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HomeIndustry NewsHelp Your Dairy Herd Hit Their Milk Production Stride

Help Your Dairy Herd Hit Their Milk Production Stride

WINNIPEG, Manitoba (December 5, 2023) — On most dairies, the million-dollar question is “How do I put more milk in the tank?” One potential answer lies in improving persistency, or helping cows maintain milk production after they peak.
“Persistency is about cows producing high-quality milk at high volumes for as long as they can,” said Jordan Kuehnl, Ph.D., dairy consultant at Renaissance Nutrition, Inc. “Cows reach their peak milk lactation and try to sustain this level of production, while also replenishing their body weight and maintaining their reproductive processes. The longer we can help cows maintain persistency, the better it is for our bottom line.”
Persistency is also indicative of a healthy herd. Cows that produce more milk post peak while in positive energy balance are less likely to be over-conditioned at dry-off. “Dairy producers, nutritionists, veterinarians and farm employees work hard to get cows through the most vulnerable phases of the lactation cycle — the dry period and early lactation — so they can reap the rewards of peak milk production and post-peak milk production,” Dr. Kuehnl explained. Peak milk production can occur anywhere from four to 12 weeks after calving, so over two-thirds of the lactation cycle occurs after peak milk production.
Can you improve persistency?
“Improving persistency on the dairy has been an elusive task for producers,” stated Essi Evans, Ph.D., E&E Technical Advisory Services Inc. “It was thought to be mainly controlled by genetics, but influencing persistency through genetics is limited.” The heritability index is low, at about 0.10 to 0.15.1,2
But we’ve learned over the past decade that nutrition can also play a part in improving persistency and total milk production. A new research study showed that protein can be especially important.
The impact of protein choice on persistency
Dr. Kuehnl and his supervising professor, Dr. Kenneth Kalscheur, conducted a trial at the U.S. Dairy Forage Research Center in 2022, comparing canola meal to soybean meal over a 10-week feeding period.3 The cows averaged 85 days in milk (post peak) when the trial started and the standard days in milk deviation was 7 days.
Cows on the canola meal diet showed greater persistency than cows that were given the soybean meal diet. At four weeks into the study, cows on the canola meal diet produced 2.9 lbs more. At 10 weeks, cows on the canola meal diet jumped to producing 7.2 lbs more, demonstrating that protein choice can significantly impact persistency.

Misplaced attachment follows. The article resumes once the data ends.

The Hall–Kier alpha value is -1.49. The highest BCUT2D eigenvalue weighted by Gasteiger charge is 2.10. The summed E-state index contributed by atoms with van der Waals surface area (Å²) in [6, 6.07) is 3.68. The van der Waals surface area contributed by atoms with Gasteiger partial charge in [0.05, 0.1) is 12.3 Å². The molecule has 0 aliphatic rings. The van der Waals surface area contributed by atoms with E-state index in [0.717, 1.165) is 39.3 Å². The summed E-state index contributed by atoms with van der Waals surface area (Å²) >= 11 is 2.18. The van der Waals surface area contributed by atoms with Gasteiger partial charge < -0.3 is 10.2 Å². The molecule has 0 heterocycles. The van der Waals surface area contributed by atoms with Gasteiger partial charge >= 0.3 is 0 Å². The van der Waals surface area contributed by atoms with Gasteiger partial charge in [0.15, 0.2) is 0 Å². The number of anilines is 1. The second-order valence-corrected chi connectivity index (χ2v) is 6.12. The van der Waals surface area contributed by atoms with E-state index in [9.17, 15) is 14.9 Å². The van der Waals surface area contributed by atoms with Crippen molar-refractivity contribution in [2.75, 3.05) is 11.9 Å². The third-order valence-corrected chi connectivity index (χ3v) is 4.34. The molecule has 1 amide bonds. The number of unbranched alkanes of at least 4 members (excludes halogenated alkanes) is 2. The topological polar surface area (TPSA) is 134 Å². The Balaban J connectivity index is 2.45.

Figure 1. Differences in milk yield over the duration of the feeding trial3
SBM = soybean meal; CM = canola meal
“Based on the current research out there, I was expecting to see cows fed the canola meal diet performing better with regard to dry matter intake and milk yield, compared to the cows fed the soybean meal diets,” said Dr. Kuehnl. “But I was really surprised to see that cows fed the canola meal diet experienced a rate of milk production decline only half as drastic as the cows fed the soybean meal diet.”
How to pick the right protein for your dairy
The bump in milk production in cows fed canola meal compared to soybean meal is thought to be due to the higher methionine content in canola meal. Methionine is an essential amino acid, and considered the first limiting amino acid for milk protein production.
 
“When deciding between different protein sources, we want to consider what the amino acid profiles are,” noted Dr. Evans.
Dr. Kuehnl agreed and added, “Soybean meal is a good protein source in terms of lysine, but when considering methionine and histidine, canola meal becomes the better option. To be able to get down to the heart of the matter, we need to test all the feed ingredients on the farm to determine what the amino acid needs are.”
Every herd is different, so talk with your nutritionist about the right protein option for your animals.
Table 1. Amino acid contribution comparisons
Boosting milk production is a team effort
“You can’t hit a persistency stride without strong management,” concluded Dr. Kuehnl. “We need to be diligent about controlling stress and keeping cows healthy.” Work with your veterinarian, nutritionist and employees to create a comprehensive herd health and nutrition program that’s tailored to your operation’s needs.
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